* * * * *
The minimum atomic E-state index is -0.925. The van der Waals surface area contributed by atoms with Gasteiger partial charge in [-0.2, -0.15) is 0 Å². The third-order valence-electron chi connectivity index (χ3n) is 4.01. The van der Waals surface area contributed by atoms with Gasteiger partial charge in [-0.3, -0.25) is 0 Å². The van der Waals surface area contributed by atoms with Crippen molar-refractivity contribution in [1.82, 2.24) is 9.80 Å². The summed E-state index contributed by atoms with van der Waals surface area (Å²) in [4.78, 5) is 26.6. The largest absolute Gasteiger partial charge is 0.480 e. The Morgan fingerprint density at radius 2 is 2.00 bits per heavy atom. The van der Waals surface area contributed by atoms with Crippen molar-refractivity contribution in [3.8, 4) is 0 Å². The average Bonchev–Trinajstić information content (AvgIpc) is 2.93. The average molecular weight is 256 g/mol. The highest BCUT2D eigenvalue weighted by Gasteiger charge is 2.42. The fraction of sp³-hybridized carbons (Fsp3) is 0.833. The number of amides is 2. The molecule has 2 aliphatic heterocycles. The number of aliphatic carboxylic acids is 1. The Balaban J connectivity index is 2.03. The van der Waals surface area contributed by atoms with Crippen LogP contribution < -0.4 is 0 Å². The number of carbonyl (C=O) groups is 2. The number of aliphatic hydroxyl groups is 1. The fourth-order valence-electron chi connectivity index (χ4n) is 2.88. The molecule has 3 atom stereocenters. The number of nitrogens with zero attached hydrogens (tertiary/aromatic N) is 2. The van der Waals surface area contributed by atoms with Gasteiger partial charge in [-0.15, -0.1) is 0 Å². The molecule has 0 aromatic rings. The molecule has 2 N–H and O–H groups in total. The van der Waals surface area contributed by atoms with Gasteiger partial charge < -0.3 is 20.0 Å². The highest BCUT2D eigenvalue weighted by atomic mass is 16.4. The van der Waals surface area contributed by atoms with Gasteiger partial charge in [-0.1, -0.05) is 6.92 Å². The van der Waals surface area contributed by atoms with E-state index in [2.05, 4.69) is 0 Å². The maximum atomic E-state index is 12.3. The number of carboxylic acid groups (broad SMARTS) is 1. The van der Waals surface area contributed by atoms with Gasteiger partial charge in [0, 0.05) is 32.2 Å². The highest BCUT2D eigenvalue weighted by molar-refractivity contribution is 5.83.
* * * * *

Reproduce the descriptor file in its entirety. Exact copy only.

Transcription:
The minimum atomic E-state index is -0.925. The van der Waals surface area contributed by atoms with Gasteiger partial charge in [-0.2, -0.15) is 0 Å². The third-order valence-electron chi connectivity index (χ3n) is 4.01. The van der Waals surface area contributed by atoms with Gasteiger partial charge in [-0.3, -0.25) is 0 Å². The van der Waals surface area contributed by atoms with Crippen molar-refractivity contribution in [1.82, 2.24) is 9.80 Å². The summed E-state index contributed by atoms with van der Waals surface area (Å²) in [4.78, 5) is 26.6. The largest absolute Gasteiger partial charge is 0.480 e. The Morgan fingerprint density at radius 2 is 2.00 bits per heavy atom. The van der Waals surface area contributed by atoms with Crippen molar-refractivity contribution in [3.8, 4) is 0 Å². The average Bonchev–Trinajstić information content (AvgIpc) is 2.93. The average molecular weight is 256 g/mol. The highest BCUT2D eigenvalue weighted by Gasteiger charge is 2.42. The fraction of sp³-hybridized carbons (Fsp3) is 0.833. The number of amides is 2. The molecule has 2 aliphatic heterocycles. The number of aliphatic carboxylic acids is 1. The Balaban J connectivity index is 2.03. The van der Waals surface area contributed by atoms with Crippen LogP contribution < -0.4 is 0 Å². The number of carbonyl (C=O) groups is 2. The number of aliphatic hydroxyl groups is 1. The fourth-order valence-electron chi connectivity index (χ4n) is 2.88. The molecule has 3 atom stereocenters. The number of nitrogens with zero attached hydrogens (tertiary/aromatic N) is 2. The van der Waals surface area contributed by atoms with Gasteiger partial charge in [-0.15, -0.1) is 0 Å². The molecule has 0 aromatic rings. The molecule has 2 N–H and O–H groups in total. The van der Waals surface area contributed by atoms with Gasteiger partial charge < -0.3 is 20.0 Å². The highest BCUT2D eigenvalue weighted by atomic mass is 16.4. The van der Waals surface area contributed by atoms with Gasteiger partial charge in [-0.1, -0.05) is 6.92 Å². The van der Waals surface area contributed by atoms with E-state index in [2.05, 4.69) is 0 Å². The maximum atomic E-state index is 12.3. The number of carboxylic acid groups (broad SMARTS) is 1. The van der Waals surface area contributed by atoms with Gasteiger partial charge in [0, 0.05) is 32.2 Å². The highest BCUT2D eigenvalue weighted by molar-refractivity contribution is 5.83.